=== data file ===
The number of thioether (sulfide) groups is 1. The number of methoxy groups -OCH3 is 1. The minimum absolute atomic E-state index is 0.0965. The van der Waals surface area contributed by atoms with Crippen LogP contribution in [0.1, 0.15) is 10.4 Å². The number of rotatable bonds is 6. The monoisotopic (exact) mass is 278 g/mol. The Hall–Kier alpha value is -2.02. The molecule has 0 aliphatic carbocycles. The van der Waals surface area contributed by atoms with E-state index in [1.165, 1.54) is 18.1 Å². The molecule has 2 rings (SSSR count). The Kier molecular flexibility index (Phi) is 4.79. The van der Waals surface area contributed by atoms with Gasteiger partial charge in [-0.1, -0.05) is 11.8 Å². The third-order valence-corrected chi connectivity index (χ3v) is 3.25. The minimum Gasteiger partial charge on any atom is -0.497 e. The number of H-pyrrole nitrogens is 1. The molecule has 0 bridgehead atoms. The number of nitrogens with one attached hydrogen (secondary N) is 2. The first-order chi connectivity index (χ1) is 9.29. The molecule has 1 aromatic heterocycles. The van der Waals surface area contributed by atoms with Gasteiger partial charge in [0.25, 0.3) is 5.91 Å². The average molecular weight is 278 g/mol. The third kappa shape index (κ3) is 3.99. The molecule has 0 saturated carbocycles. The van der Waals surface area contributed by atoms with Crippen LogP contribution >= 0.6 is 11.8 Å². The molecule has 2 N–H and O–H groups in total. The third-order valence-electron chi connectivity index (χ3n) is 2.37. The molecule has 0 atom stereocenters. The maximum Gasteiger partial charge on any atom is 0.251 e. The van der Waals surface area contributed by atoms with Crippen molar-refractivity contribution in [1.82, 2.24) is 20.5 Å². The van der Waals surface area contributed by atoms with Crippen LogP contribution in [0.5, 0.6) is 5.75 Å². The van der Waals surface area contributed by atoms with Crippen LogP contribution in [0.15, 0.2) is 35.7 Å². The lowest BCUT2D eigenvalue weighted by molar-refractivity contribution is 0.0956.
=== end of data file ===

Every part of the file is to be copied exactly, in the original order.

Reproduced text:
The number of thioether (sulfide) groups is 1. The number of methoxy groups -OCH3 is 1. The minimum absolute atomic E-state index is 0.0965. The van der Waals surface area contributed by atoms with Crippen LogP contribution in [0.1, 0.15) is 10.4 Å². The number of rotatable bonds is 6. The monoisotopic (exact) mass is 278 g/mol. The Hall–Kier alpha value is -2.02. The molecule has 0 aliphatic carbocycles. The van der Waals surface area contributed by atoms with E-state index in [1.165, 1.54) is 18.1 Å². The molecule has 2 rings (SSSR count). The Kier molecular flexibility index (Phi) is 4.79. The van der Waals surface area contributed by atoms with Gasteiger partial charge in [-0.1, -0.05) is 11.8 Å². The third-order valence-corrected chi connectivity index (χ3v) is 3.25. The minimum Gasteiger partial charge on any atom is -0.497 e. The number of H-pyrrole nitrogens is 1. The molecule has 0 bridgehead atoms. The number of nitrogens with one attached hydrogen (secondary N) is 2. The first-order chi connectivity index (χ1) is 9.29. The molecule has 1 aromatic heterocycles. The van der Waals surface area contributed by atoms with Gasteiger partial charge in [0.25, 0.3) is 5.91 Å². The average molecular weight is 278 g/mol. The third kappa shape index (κ3) is 3.99. The molecule has 0 saturated carbocycles. The van der Waals surface area contributed by atoms with Crippen LogP contribution >= 0.6 is 11.8 Å². The molecule has 2 N–H and O–H groups in total. The third-order valence-electron chi connectivity index (χ3n) is 2.37. The molecule has 0 atom stereocenters. The maximum Gasteiger partial charge on any atom is 0.251 e. The van der Waals surface area contributed by atoms with Crippen molar-refractivity contribution in [1.82, 2.24) is 20.5 Å². The van der Waals surface area contributed by atoms with Crippen LogP contribution in [0.5, 0.6) is 5.75 Å². The van der Waals surface area contributed by atoms with Crippen LogP contribution in [0.15, 0.2) is 35.7 Å². The lowest BCUT2D eigenvalue weighted by molar-refractivity contribution is 0.0956.